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Bible Commentaries

Poole's English Annotations on the Holy Bible

Psalms 87

Psalms 87:0


This Psalm was doubtless composed after the building of the temple; and, as learned men think, and it seems probable, when the people were newly returned out of Babylon, and laboured under many discouragements about the return of most of their brethren, and the difficulties which they met with in the rebuilding of their temple and city.

The prophet speaketh of the nature and glory of the endureth and God’s love to it, Psalms 87:1-3; of the increase, honour, and comfort of the members thereof, Psalms 87:4-7.

Verse 1

His foundation: whose foundation? Either,

1. The foundation, i.e. the argument or matter, of this Psalm or Song. So these words are thought to be a part of the title, the words lying thus in the Hebrew text,

For the sons of Korah, a Psalm or Song whose

foundation is in the Holy mountains. But,

1. The Hebrew word rendered foundation is no where used in that sense.

2. There is no example of any such like title in the Book of the Psalms. Or rather,

2. Of the city or temple of God, of which he speaks in the following verses. And whereas the beginning is somewhat abrupt, which seems to be the only ground of the foregoing exposition, that is no unusual thing in Scripture, and the pronoun relative, such as this is, is often put without any foregoing antecedent, and the antecedent is to be fetched out of the following words or verses, as Numbers 24:17, I shall see him, or it, to wit, the star, which follows afterward; Psalms 105:19, his word, i.e. the Lord’s; Proverbs 7:8, to her house, i.e. the harlot’s, mentioned Proverbs 7:10; and especially Song of Solomon 1:2, let him kiss, to wit, my beloved, who is there understood, but not expressed till Proverbs 7:14. And the ground of that abrupt and imperfect speech there seems to be the same with this here; for as the church was there in deep meditation and a great passion about her beloved, which caused that abruptness of speech, which is usual in such cases, so the psalmist’s thoughts were strongly fixed upon the temple and city of God; and therefore this relative his had a certain antecedent in his thoughts, though not in his words. The word foundations may possibly be emphatical, because this Psalm might probably be composed when the foundations of the second temple were newly laid, and the old men who had seen the glory of the former house were dejected at the sight of this, of which see Ezra 3:11,Ezra 3:12. And so the meaning of this passage may be this, Be not discouraged, O ye Jews, that your temple is not yet erected and built, but only the foundations of it laid, and those too are mean and obscure in comparison of the magnificence of your former temple; but take comfort in this, that your temple hath its foundations laid, and those sure and firm; sure in themselves, because they are not laid in the sand, nor in boggy or fenny grounds, but in the mountains; and sure by Divine establishment, because those mountains are holy, consecrated to God, and therefore maintained and established by him. Or he may use this word foundations in opposition to the tabernacle, which was movable, and without foundations, to note the stability and perpetuity of this building.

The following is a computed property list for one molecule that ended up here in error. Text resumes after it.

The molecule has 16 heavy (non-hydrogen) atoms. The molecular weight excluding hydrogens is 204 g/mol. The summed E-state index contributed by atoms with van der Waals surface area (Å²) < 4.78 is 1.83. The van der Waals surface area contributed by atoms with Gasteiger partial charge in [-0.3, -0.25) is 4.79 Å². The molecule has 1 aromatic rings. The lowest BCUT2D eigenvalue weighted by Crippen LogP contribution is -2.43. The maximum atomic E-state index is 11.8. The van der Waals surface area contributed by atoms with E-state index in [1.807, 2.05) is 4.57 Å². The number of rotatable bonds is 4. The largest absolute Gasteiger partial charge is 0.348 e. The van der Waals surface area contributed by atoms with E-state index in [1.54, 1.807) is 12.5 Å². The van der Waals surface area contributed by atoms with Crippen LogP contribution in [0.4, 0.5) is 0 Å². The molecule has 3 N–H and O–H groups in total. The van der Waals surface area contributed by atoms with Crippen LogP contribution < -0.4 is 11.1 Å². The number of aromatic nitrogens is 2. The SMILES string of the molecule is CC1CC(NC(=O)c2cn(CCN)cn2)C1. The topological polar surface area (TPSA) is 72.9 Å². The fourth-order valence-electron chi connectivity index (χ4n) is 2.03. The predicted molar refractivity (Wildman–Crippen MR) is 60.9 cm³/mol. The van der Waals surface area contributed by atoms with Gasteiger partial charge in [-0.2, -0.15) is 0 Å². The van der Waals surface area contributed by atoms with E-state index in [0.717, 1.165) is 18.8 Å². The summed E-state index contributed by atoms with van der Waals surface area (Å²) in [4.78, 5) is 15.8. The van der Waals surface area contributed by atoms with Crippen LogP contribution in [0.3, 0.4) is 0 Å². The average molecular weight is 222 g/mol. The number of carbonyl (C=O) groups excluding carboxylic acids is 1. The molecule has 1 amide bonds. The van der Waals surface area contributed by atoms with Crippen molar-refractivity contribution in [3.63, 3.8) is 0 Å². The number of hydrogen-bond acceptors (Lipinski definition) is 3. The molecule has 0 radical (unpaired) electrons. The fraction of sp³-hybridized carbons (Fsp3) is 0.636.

In the holy mountains; or, among or within the holy mountains, to wit, in Jerusalem, which was encompassed with mountains, Psalms 125:2, and in which were two famous mountains, to wit, Zion and Moriah. Or the plural number is here put for the singular, whereof we have seen examples formerly; and mountains are put for the mountain; either for Mount Moriah, upon which the temple stood; or for Mount Zion, which is mentioned in the next verse; which is often taken in a large and comprehensive sense, so as to include Moriah, in which sense the temple is said to be in Zion, Psalms 74:2; Psalms 76:2; Isaiah 8:18.

Verse 2

The gates, i.e. the city gates, being oft put for cities, as Deuteronomy 15:7; Deuteronomy 16:5; Psalms 9:14.

Of Zion; largely so called, as was now said, to wit, of Jerusalem, which was built upon and near Mount Zion. He saith Zion rather than Jerusalem, to intimate that he loved Jerusalem for Zion’s sake, or for the temple, which is oft said to be in Zion; which place he loved and chose for his peculiar dwelling-place.

More than all the dwellings of Jacob; more than all other places of the land of Canaan in which the Israelites dwelt. For although the tabernacle was for a season in some other parts of the land, yet the temple, the place of God’s fixed residence, was no where but in this city.

Verse 3

O Jerusalem, though thou and thy temple are yet in some sort in your ruins, and desolate and contemptible not only to thine enemies, but also in the eyes of thine own people, yet comfort thyself with these great and glorious things foretold concerning thee in the holy prophets, as Isaiah 62:1,Isaiah 62:7; Isaiah 65:18, &c.; Isaiah 66:10, &c.; Zechariah 1:14, &c.; Zechariah 2:4,Zechariah 2:12; Zechariah 8:3, &c. Zechariah 12:2, &c. Among other things, it was foretold that the glory of the latter house should be greater than of the former, Haggai 2:9. All which prophecies are to be understood, as this place also is, of a spiritual and evangelical glory accruing to Jerusalem; as by the birth and presence of Christ in it, so also by the accession of all people and nations to it, of which he speaks in the next verse.